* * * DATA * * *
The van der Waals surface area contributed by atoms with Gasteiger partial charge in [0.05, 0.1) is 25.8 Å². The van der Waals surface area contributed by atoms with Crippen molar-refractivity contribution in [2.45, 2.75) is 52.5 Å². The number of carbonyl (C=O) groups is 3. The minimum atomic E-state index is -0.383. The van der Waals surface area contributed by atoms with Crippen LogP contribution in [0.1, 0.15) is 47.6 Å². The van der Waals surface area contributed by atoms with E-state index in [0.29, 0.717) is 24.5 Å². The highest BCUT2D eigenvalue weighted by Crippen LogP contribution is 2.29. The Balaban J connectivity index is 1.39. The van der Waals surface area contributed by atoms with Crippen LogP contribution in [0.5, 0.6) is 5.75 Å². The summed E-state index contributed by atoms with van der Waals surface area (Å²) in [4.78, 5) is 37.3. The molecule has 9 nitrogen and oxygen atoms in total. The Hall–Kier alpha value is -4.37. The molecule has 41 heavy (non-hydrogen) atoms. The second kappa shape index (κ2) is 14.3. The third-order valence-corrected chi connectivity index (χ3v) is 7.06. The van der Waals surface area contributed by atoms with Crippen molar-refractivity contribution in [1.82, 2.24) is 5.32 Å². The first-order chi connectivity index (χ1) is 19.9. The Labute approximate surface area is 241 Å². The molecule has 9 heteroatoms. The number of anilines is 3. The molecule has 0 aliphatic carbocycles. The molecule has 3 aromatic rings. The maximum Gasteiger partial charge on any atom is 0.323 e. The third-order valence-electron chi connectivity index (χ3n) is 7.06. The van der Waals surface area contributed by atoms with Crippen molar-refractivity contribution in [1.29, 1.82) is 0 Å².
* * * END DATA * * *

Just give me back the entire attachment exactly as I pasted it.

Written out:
The van der Waals surface area contributed by atoms with Gasteiger partial charge in [0.05, 0.1) is 25.8 Å². The van der Waals surface area contributed by atoms with Crippen molar-refractivity contribution in [2.45, 2.75) is 52.5 Å². The number of carbonyl (C=O) groups is 3. The minimum atomic E-state index is -0.383. The van der Waals surface area contributed by atoms with Crippen LogP contribution in [0.1, 0.15) is 47.6 Å². The van der Waals surface area contributed by atoms with E-state index in [0.29, 0.717) is 24.5 Å². The highest BCUT2D eigenvalue weighted by Crippen LogP contribution is 2.29. The Balaban J connectivity index is 1.39. The van der Waals surface area contributed by atoms with Crippen LogP contribution in [0.5, 0.6) is 5.75 Å². The summed E-state index contributed by atoms with van der Waals surface area (Å²) in [4.78, 5) is 37.3. The molecule has 9 nitrogen and oxygen atoms in total. The Hall–Kier alpha value is -4.37. The molecule has 41 heavy (non-hydrogen) atoms. The second kappa shape index (κ2) is 14.3. The third-order valence-corrected chi connectivity index (χ3v) is 7.06. The van der Waals surface area contributed by atoms with Crippen molar-refractivity contribution in [1.82, 2.24) is 5.32 Å². The first-order chi connectivity index (χ1) is 19.9. The Labute approximate surface area is 241 Å². The molecule has 9 heteroatoms. The number of anilines is 3. The molecule has 0 aliphatic carbocycles. The molecule has 3 aromatic rings. The maximum Gasteiger partial charge on any atom is 0.323 e. The third-order valence-electron chi connectivity index (χ3n) is 7.06. The van der Waals surface area contributed by atoms with Crippen molar-refractivity contribution in [1.29, 1.82) is 0 Å².